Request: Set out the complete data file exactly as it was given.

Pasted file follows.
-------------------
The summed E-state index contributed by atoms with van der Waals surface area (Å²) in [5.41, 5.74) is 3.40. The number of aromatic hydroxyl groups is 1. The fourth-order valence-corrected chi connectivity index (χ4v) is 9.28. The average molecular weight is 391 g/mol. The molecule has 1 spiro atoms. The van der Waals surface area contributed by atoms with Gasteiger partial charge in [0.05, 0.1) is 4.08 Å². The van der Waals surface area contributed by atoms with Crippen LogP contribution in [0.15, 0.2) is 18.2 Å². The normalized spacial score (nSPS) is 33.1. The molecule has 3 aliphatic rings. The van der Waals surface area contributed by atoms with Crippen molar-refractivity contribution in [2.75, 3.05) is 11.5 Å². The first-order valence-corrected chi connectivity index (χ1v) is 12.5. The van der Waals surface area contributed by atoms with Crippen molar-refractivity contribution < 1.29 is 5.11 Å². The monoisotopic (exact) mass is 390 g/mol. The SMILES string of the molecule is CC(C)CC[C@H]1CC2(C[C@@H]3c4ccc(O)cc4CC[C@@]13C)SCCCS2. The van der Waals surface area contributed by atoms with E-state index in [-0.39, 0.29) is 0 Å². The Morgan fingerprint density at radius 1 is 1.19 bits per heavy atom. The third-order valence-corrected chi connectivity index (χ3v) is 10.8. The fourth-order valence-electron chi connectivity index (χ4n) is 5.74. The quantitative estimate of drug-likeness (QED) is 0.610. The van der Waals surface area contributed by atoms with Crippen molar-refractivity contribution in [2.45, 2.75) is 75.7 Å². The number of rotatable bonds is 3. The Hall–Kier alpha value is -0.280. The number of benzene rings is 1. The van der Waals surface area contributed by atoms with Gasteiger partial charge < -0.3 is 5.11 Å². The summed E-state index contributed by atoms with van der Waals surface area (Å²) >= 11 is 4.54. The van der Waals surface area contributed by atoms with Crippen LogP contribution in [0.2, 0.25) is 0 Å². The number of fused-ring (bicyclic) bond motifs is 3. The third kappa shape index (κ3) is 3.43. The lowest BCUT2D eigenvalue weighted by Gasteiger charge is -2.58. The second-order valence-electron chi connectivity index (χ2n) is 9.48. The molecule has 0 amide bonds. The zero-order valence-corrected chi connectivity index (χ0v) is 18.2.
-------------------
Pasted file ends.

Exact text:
The summed E-state index contributed by atoms with van der Waals surface area (Å²) in [5.41, 5.74) is 3.40. The number of aromatic hydroxyl groups is 1. The fourth-order valence-corrected chi connectivity index (χ4v) is 9.28. The average molecular weight is 391 g/mol. The molecule has 1 spiro atoms. The van der Waals surface area contributed by atoms with Gasteiger partial charge in [0.05, 0.1) is 4.08 Å². The van der Waals surface area contributed by atoms with Crippen LogP contribution in [0.15, 0.2) is 18.2 Å². The normalized spacial score (nSPS) is 33.1. The molecule has 3 aliphatic rings. The van der Waals surface area contributed by atoms with Crippen molar-refractivity contribution in [2.75, 3.05) is 11.5 Å². The first-order valence-corrected chi connectivity index (χ1v) is 12.5. The van der Waals surface area contributed by atoms with Crippen molar-refractivity contribution < 1.29 is 5.11 Å². The monoisotopic (exact) mass is 390 g/mol. The SMILES string of the molecule is CC(C)CC[C@H]1CC2(C[C@@H]3c4ccc(O)cc4CC[C@@]13C)SCCCS2. The van der Waals surface area contributed by atoms with E-state index in [-0.39, 0.29) is 0 Å². The Morgan fingerprint density at radius 1 is 1.19 bits per heavy atom. The third-order valence-corrected chi connectivity index (χ3v) is 10.8. The fourth-order valence-electron chi connectivity index (χ4n) is 5.74. The quantitative estimate of drug-likeness (QED) is 0.610. The van der Waals surface area contributed by atoms with Crippen molar-refractivity contribution in [2.45, 2.75) is 75.7 Å². The number of rotatable bonds is 3. The Hall–Kier alpha value is -0.280. The number of benzene rings is 1. The van der Waals surface area contributed by atoms with Gasteiger partial charge < -0.3 is 5.11 Å². The summed E-state index contributed by atoms with van der Waals surface area (Å²) >= 11 is 4.54. The van der Waals surface area contributed by atoms with Crippen LogP contribution in [0.2, 0.25) is 0 Å². The number of fused-ring (bicyclic) bond motifs is 3. The third kappa shape index (κ3) is 3.43. The lowest BCUT2D eigenvalue weighted by Gasteiger charge is -2.58. The second-order valence-electron chi connectivity index (χ2n) is 9.48. The molecule has 0 amide bonds. The zero-order valence-corrected chi connectivity index (χ0v) is 18.2.